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Experts Name the Top Restaurant Standbys of 2011

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As is the tradition at Eater, our closeout of the year is a survey of friends, industry types, bloggers, and readers. This year, we asked the group eight questions, from Meal of the Year to Top Newcomers. All will be answered by the time we turn off the lights at the end of the week. Responses are related in no particular order; all are cut and pasted herein.

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[Photo: White Moustache]

Q: What were your top restaurant standbys in 2011?

Jessica Voelker, online dining editor, The Washingtonian (former lifestyle editor at Seattle Met): Definitely Revel and Quoin. Ba Bar and La Bete were becoming favorites when I left. Skillet Diner was my late-night standby. I love the Canlis bar and would have been there often except that I hate to drive. Walrus and Carpenter any day, any time. Sitka and Spruce. Nettletown (RIP). When on the Eastside, always Chantanee/Naga. Le Pichet. Place Pigalle. Cafe Campagne for happy hour--still the best HH I ever had. Il Bistro for Thursday night cocktails. Big Mario's for slices and fun.

Allecia Vermillion, food and drink editor, Seattle Met: Skillet Diner is so damn versatile: I've been for breakfast, lunch, dinner and beyond. Also, Madison Park Conservatory for both bar and dining purposes. If I had my own personal fleet of ferries, I'd want Hitchcock on Bainbridge Island to be one of my standbys as well.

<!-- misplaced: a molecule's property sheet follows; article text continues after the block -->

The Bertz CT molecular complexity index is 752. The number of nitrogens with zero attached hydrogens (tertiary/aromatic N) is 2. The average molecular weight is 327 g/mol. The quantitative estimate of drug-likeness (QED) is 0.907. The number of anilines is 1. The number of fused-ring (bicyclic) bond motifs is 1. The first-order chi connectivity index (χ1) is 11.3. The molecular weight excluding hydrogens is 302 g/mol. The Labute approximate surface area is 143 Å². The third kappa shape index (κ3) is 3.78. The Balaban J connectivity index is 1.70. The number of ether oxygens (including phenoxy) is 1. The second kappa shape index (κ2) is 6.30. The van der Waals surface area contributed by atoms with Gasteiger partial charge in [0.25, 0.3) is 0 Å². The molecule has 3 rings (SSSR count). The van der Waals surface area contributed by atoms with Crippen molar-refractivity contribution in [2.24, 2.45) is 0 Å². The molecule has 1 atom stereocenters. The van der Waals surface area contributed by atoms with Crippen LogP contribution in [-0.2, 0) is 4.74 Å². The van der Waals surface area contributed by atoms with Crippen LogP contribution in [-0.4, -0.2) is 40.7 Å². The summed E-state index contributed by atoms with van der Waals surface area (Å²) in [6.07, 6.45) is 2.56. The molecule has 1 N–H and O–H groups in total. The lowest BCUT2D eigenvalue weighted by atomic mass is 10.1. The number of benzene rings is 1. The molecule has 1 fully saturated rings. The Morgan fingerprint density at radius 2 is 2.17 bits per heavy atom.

Brad Foster, Seattle editor, Thrillist: Re:public, Primo, Still Liquor

Allison Scheff, food and dining editor, Seattle Magazine: Canon quickly became a favorite stop before moving on for dinner; the oyster bar at Elliott's for nothing but oysters and martinis; I've been to Sushi Kappo Tamura five times this year; it's the best sushi in the city: incredible fish and mellow, unpretentious sushi bar to sit at. I also have to say, Quinn's just keeps getting better. Pike Street Fish Fry's huge and awesome frito misto (mixed veggie) is the best $6 lunch I can think of (I get the lemon aioli). And a shoutout to the seaweed salad from the deli at Uwajimaya. Hits the spot and it's $5 for a heap.

Surly Gourmand: "You can never go wrong with Le Pichet. In good times and bad, Le Pichet will never let you down. If I had to testify in court I would prefer to swear on Le Pichet's ouefs plats instead of a Bible: this plate of ham and fried eggs, swaddled in a cloak of broiled gruyere, is way more awesome than the Bible. The Bible sucks."

Lisa Kennelly, There's a hipster in my latte: Skillet – every time I go I try to order something besides the fried chicken sandwich and fail miserably. Brave Horse Tavern became a habit for beer and pretzels. King Noodle in the ID for their stone pot rice. On a more embarrassing front, I ended up at Chungee’s on Capitol Hill with regularity for 3 reasons: 1. it’s great place to watch a game 2. the drinks are cheap and 3. Kevin the American-sports-loving Scottish bartender.

Naomi Bishop, The GastroGnome: Staple and Fancy, Spicy Talk, Il Corvo, Chiang’s Gourmet. A good noodle will always win me over.

Amy Pennington, author of Urban Pantry and Apartment Gardening: Tavolata. That chef really hit his rhythm this year, and every meal has killed it. The servers are also on point. Educated and professional without getting too chatty and hovering. I love Dinette & Tilikum Place - they are my every day eateries, casual spots. And Bisato, hands down. I ate there a LOT in 2011 and was never disappointed.

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